As Good as Dead

  • By Elizabeth Evans
  • Bloomsbury
  • 272 pp.

A long-held secret is forced into the light by a fateful visit.

The setting for Elizabeth Evans’ novel As Good as Dead is an attractive hook for lovers of books and writing. It alternates between the Iowa Writers’ Workshop in 1988 and the University of Arizona, where, 20 years later, protagonist Charlotte Price is an accomplished writer and creative-writing teacher.

If that’s not enticing enough, consider that Charlotte’s profile reads a lot like Evans’ own. Evans attended the Iowa Writers' Workshop, earned a master’s degree in fine arts, and is professor emeritus for the Creative Writing Program at the University of Arizona. As Good as Dead is fiction, albeit in a setting the author knows well.

This is Evans’ fourth novel (she has also written a novella and short stories) and, through Charlotte, she continues to explore themes of love, deception, forgiveness, addiction, responsibility, and secrecy in a clearheaded manner, as she did in Carter Clay. Evans provides context and explanation, but never excuses, for what the characters do to themselves and to others.

Charlotte tells her students to give their stories a grounding in the world. Without that, she warns, there is no possibility of consequences. It’s a prescient moment for the reader, because this is a novel fraught with the fallout of Charlotte’s past actions. It is a compelling story, told with delicacy and compassion and with a message: Living in the world means owning the consequences of one’s acts.

At the Iowa workshop, Charlotte meets Esmé Cole, and the two accidentally become roommates. Charlotte is drawn to the vivacious Esmé, who is everything Charlotte is not: outgoing, flirtatious, manipulative.

It’s not surprising that the insecure Charlotte, younger than the other workshop participants and scarred by her mother’s depression, has difficulty navigating the psychological labyrinth of aggressive, aspiring writers.

Charlotte says, “the Workshop was famous...for its cutthroat atmosphere (backstabbing, ass-kicking, brownnosing were just a few of the adjectives regularly lofted in the hallways, at parties, over after-workshop pitchers of beer).” In this atmosphere, Charlotte’s character is both credible and likable despite her mistakes.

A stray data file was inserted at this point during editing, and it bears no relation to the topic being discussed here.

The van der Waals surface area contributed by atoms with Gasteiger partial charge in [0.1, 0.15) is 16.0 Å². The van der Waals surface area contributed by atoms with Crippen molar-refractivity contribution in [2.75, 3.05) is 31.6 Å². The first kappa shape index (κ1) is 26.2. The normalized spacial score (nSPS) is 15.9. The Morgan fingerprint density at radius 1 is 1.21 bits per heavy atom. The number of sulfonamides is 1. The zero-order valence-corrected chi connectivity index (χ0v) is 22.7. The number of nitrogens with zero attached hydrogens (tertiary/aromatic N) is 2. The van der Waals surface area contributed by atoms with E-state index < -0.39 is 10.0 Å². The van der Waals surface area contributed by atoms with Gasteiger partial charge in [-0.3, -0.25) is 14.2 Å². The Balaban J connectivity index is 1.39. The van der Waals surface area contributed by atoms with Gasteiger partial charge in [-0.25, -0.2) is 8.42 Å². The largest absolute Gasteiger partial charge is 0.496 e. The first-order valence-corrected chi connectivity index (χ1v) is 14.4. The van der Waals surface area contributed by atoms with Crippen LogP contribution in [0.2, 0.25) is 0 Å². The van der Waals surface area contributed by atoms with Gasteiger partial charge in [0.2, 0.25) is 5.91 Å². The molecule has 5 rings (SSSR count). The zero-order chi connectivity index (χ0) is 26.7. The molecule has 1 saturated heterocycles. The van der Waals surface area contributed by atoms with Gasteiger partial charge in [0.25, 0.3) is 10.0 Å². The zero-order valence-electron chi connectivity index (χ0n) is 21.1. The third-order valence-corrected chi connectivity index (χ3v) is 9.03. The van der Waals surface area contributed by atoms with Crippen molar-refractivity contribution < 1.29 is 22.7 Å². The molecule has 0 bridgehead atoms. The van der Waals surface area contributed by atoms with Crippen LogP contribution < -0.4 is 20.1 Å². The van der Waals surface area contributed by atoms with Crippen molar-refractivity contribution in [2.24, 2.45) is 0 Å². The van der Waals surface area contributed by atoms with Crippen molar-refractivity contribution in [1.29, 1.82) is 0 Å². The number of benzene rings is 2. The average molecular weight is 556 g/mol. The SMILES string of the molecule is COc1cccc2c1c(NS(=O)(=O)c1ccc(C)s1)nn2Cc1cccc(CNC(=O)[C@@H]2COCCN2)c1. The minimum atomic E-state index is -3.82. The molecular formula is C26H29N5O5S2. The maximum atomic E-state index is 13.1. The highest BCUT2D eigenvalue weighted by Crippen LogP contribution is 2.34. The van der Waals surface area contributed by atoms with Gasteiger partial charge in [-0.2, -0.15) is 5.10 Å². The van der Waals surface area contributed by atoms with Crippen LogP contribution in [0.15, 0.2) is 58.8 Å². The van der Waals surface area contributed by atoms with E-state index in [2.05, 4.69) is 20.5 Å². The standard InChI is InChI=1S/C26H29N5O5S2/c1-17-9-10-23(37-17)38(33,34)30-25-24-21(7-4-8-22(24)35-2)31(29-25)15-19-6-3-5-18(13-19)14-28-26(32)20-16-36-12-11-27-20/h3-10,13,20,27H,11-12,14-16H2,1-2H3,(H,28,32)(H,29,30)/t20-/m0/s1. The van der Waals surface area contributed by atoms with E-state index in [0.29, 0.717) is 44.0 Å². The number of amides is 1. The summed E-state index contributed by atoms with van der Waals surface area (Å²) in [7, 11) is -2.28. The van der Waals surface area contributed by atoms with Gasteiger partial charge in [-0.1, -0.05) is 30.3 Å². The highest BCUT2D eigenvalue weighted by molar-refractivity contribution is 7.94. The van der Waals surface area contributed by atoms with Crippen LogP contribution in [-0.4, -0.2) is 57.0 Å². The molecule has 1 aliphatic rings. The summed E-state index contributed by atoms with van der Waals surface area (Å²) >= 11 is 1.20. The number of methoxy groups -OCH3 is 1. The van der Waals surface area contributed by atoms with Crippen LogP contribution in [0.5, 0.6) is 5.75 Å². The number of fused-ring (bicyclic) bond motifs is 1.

When the novel opens, Charlotte has not seen Esmé for two decades, but her workshop roommate has haunted her thoughts. Those memories, laden with nostalgia but also remorse, materialize when Esmé surprises Charlotte with a “fateful” visit. We quickly learn Charlotte had a drunken romp with Esmé’s boyfriend (now husband) at the workshop and that she has kept it a secret. 

Evans shifts the setting in time from Tucson to Iowa and back again, skillfully building tension by the juxtaposition of past and present. Student days in scruffy apartments with mismatched furnishings and nights of boozy parties give way to settled, married life in Tucson for Charlotte and her husband, Will, an art historian at the university. Charlotte’s student apartment in Iowa is replaced by their modest home with wingback chairs by the fireplace and a ramada and oleanders outside, but a menacing undercurrent runs beneath the placid surface.

The characters are finely drawn, fleshed out with all the ambitions and doubts, virtues and faults being human implies. Details are sparingly revealed. Evans allows the characters to grow or diminish in our estimation as we see each from different perspectives: friend, lover, spouse; promising, successful, failed; innocent, deceitful, contrite.

Charlotte’s growing self-awareness drives the plot to its resolution. During the workshop, she wrote a story based on her relationship with Esmé. The tale, thinks Charlotte when she discovers a draft in a box of old writings, is a “never finished attempt to understand my friendship with Esmé Cole.”

In hindsight, she comes to terms with her behavior. “Unfortunately, I did not understand that viewing yourself as a victim could make you, poor little you, liable to do damage to others; that victimhood itself was often sustained by self-inflicted wounds.” The reader, who has been in Charlotte’s corner all along, is rewarded with a satisfying ending.

Evans’ light, easy prose is like listening in on a conversation at the next table, where Charlotte is telling her secrets to a friend. Evans’ deft writing makes you want to be that friend.

C.B. Santore is a freelance writer and editor recently relocated to East Hampton, CT.

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